Where permissions exist

In Active Directory permissions are attached to the target objects, things like users and groups. If I want to grant Sarah permission to change a user’s password, I will apply those permissions onto the user objects, granting Sarah Reset password.

In many instances the permissions are applied onto an Organizational Unit (OU) and inherited down onto the objects, so I could also grant Sarah Reset password on an OU, and she would have the ability to reset the password of all users inheriting that entry in the OU.

Permission relationship in Active Directory

The above diagram is high-level, not intended to describe the actual password reset process and the mechanisms that perform an access check in Active Directory, but to just help visualize the relationship.

Similarly, if I wanted to allow Todd to create new groups, I would grant Create Group objects onto an OU; since the group doesn’t exist, you have many scenarios where you are applying the permissions onto the structure above.

In Active Directory, whether a real service account that’s a gMSA, or a user acting as as service account, the same model applies.

Permission relationship in Active Directory for a service account

In Entra ID, Graph API permissions are applied on the requesting service principal, not on the target object. While an app registration is used to describe the desired permissions, the service principal is the object that holds the relationship to the delegated and application permission grants. If you are still uncertain of the difference between app registrations and enterprise applications, take a look at my deep dive here, Entra App Registrations and Enterprise Applications: The Definitive Guide – Eric on Identity.

Application permissions are held as an appRoleAssignment resource type and are associated with a service principal.

If we look at the example of creating a group, the permissions will look like the following.

Application permissions to create a group

In this example, the application, a daemon, or backend type service, has the credentials necessary to authenticate to Entra ID as the service principal Cloud Application. Cloud Application has been given Graph API permissions of Group.Create, and subsequently can create a group in Entra ID.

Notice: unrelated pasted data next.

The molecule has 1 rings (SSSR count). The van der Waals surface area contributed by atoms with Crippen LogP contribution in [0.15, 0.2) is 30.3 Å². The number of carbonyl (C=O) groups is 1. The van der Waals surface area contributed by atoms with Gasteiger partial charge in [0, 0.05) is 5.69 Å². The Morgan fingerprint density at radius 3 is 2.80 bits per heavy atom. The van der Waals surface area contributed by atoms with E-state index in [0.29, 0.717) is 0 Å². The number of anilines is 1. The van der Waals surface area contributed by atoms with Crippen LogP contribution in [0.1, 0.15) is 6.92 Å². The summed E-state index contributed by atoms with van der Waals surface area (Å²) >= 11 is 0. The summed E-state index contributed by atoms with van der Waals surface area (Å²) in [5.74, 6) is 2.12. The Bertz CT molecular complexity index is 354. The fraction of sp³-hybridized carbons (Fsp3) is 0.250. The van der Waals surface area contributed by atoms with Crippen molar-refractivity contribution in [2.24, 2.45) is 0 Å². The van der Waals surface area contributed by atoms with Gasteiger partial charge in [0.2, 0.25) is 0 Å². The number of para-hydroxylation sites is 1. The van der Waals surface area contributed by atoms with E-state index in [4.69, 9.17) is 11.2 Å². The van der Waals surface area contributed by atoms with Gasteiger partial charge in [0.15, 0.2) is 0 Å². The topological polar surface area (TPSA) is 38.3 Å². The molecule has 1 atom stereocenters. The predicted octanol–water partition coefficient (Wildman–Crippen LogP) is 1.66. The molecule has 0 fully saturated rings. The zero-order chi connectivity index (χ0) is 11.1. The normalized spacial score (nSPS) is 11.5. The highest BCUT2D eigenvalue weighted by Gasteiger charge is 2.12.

While the focus for service principals heavily targets developers, we should also think of service principals as modern service accounts. Just as we want to replace user-based service accounts with gMSA in Active Directory, wherever we can replace user objects with service principals in Entra ID, we want to do the same. For all those one-off scripts that we run as sysadmins, start looking service principals as a replacement.

Consenting to Graph Permissions

When you create an app registration, you can go through and specify the permissions you want. In the Entra admin center portal, we must specify the permissions we want on the app registration.

But how do we put those permissions into action? Through admin consent. Admin consent is the process of approving the requested permissions in your Entra tenant. While it may feel confusing, because app registrations and service principals serve multiple purposes for single and multi-tenant applications, even in a single-tenant app, you need to approve the permissions you are requesting.

Admin consent has two additional and slightly confusing parts to it:

  • Both the app registration and enterprise application blade in the Entra admin center have a Grant admin consent button. They both do the same exact thing. The button is added for convenience to the app registration blade. That’s it. If you are creating an application that is going to be used by something like a script, it saves you the time of having to move between two different sections of the portal.
  • Only a Global Administrator can grant consent to the Microsoft Graph API. Microsoft documentation will highlight that Application Administrator and Cloud Application Administrator role owners can grant consent, however, they cannot for Microsoft Graph.

Putting Permissions into Action

Let’s walk through what it looks like to use application permissions in Entra ID.

We’ve created a new application, Cloud Application, and we’ve specified and consented to the Group.Create permission.

For purposes of this article we’ll be walking through connecting to Graph using the Microsoft Graph PowerShell SDK.

We’ve already configured our credentials, so we just specify the creds and the tenant ID to connect to Graph. We then can also verify the context we are authenticated with by using Get-MGContext.

Looking at the output, we can see that we are connected as the application, and under scopes, we see the application permission assigned.

Let’s create a group.

We can check our audit logs and indeed see that the group was created by the Cloud Application

As we only have the Group.Create permission, while we can go on a spree creating hundreds of groups, we can’t update or delete them.

When application permissions can become tricky